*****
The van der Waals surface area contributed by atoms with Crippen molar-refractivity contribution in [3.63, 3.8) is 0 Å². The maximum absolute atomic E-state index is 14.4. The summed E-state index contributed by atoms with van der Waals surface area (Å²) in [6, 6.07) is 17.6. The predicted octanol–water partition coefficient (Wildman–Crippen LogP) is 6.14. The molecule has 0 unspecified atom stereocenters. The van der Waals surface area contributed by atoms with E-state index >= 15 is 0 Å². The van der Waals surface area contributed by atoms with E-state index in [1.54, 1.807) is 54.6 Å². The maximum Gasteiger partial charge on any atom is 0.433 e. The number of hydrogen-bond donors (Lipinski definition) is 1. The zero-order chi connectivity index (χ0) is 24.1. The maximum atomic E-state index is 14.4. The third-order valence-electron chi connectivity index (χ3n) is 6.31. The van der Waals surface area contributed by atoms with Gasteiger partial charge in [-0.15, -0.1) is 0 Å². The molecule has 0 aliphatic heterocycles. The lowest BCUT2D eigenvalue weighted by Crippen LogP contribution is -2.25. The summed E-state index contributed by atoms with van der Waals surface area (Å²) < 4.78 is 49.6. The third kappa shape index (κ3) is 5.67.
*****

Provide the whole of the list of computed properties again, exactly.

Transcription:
The van der Waals surface area contributed by atoms with Crippen molar-refractivity contribution in [3.63, 3.8) is 0 Å². The maximum absolute atomic E-state index is 14.4. The summed E-state index contributed by atoms with van der Waals surface area (Å²) in [6, 6.07) is 17.6. The predicted octanol–water partition coefficient (Wildman–Crippen LogP) is 6.14. The molecule has 0 unspecified atom stereocenters. The van der Waals surface area contributed by atoms with E-state index >= 15 is 0 Å². The van der Waals surface area contributed by atoms with E-state index in [1.54, 1.807) is 54.6 Å². The maximum Gasteiger partial charge on any atom is 0.433 e. The number of hydrogen-bond donors (Lipinski definition) is 1. The zero-order chi connectivity index (χ0) is 24.1. The maximum atomic E-state index is 14.4. The third-order valence-electron chi connectivity index (χ3n) is 6.31. The van der Waals surface area contributed by atoms with Gasteiger partial charge in [-0.15, -0.1) is 0 Å². The molecule has 0 aliphatic heterocycles. The lowest BCUT2D eigenvalue weighted by Crippen LogP contribution is -2.25. The summed E-state index contributed by atoms with van der Waals surface area (Å²) < 4.78 is 49.6. The third kappa shape index (κ3) is 5.67.